Data breaches in health care are becoming “routine” with millions of patient records affected in the second quarter this year, according to the quarterly Breach Barometer report from Protenus, a data analytics firm specializing in patient privacy.
From April to June 2018, there were 143 data breach incidents reported to the U.S. Department of Health and Human Services (HHS) or the media. Details provided for 116 of the 143 incidents show they impacted more than 3.1 million patient records, according to the Protenus report.
This is almost triple the patient records impacted in the first quarter (1.13 million.)Protenus also finds that 29.71 percent of privacy violations resulting in a data breach were repeat offenses.“On average, if an individual health care employee breaches patient privacy once, there is a greater than 30 percent chance that they will do so again in three months’ time, and a greater than 66 percent chance they will do so again in a year’s time.
In other words, even minor privacy violations that are not promptly detected and mitigated have the potential to compound risk over time,” according to the report.Investigators also have a difficult time keeping up with the volume of “insider threats” when it comes to patient data.In fact, due to the volume of electronic access to health care data at hospitals and other providers on a daily basis, one investigator monitors an average of nearly 4,000 employees.
The average number of employees with privacy violations increased from 5.08 per 1,000 in the first quarter to 9.21 in the second quarter.Whether inadvertent or intentional, these internal violations are a big risk to patients’ privacy. And, employees in the health care industry are often looking for information on people they know when they commit a violation.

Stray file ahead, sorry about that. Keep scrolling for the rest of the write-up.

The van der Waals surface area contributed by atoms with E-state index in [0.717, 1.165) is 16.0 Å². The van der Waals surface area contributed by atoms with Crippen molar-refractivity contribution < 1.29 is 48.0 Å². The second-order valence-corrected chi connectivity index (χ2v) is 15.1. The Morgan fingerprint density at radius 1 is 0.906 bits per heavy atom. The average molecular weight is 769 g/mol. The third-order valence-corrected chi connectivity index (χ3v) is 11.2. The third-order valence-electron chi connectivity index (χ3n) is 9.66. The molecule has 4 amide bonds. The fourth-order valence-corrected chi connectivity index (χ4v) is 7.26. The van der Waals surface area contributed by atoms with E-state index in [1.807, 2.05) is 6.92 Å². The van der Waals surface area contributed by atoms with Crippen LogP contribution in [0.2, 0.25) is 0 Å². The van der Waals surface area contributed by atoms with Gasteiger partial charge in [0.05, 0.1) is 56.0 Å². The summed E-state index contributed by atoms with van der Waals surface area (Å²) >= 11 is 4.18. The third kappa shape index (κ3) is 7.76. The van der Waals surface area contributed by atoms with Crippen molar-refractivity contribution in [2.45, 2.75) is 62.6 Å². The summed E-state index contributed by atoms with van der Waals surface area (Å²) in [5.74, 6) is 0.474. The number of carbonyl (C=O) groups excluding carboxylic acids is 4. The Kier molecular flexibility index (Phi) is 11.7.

Approximately 71 percent of insider related breaches in the second quarter included employees accessing records on their family members, according to the Protenus report.Outside of internal risks, hacking continues to lead to data breaches.Hacking incidents nearly doubled in the second quarter with 52 reported between June and April.
Health care providers and their business associates, including third-party debt collectors, need to know the privacy rules and take care when accessing patient data, whether medical or financial, to avoid violation of the Health Insurance Portability and Accountability Act (HIPAA.)Twenty-six incidents reported in the second quarter involved business associates or third-party vendors working with health care providers, affecting nearly 800,000 patient records, Protenus reports.
As data security risks in health care increase, consumers are increasingly anxious about their privacy as well. A recent survey shows almost half of U.S. adults participating are “extremely or very concerned about their health care data security, such as diagnoses, health history and test results,” according to healthsecurity.com.
So, what can providers and their business associates do to get ahead of data security risks and protect their systems, patients and consumers?Protenus reports best practices are critical for organizations that allow an audit of every employee’s access to patient data. “Full visibility into how their data [are] being accessed and used will help organizations secure patient trust while preventing data breaches from having costly consequences for their organization.”
Read the complete Breach Barometer report from Protenus here: https://bit.ly/2OYOmmW. See Data Watch for a graph from this report.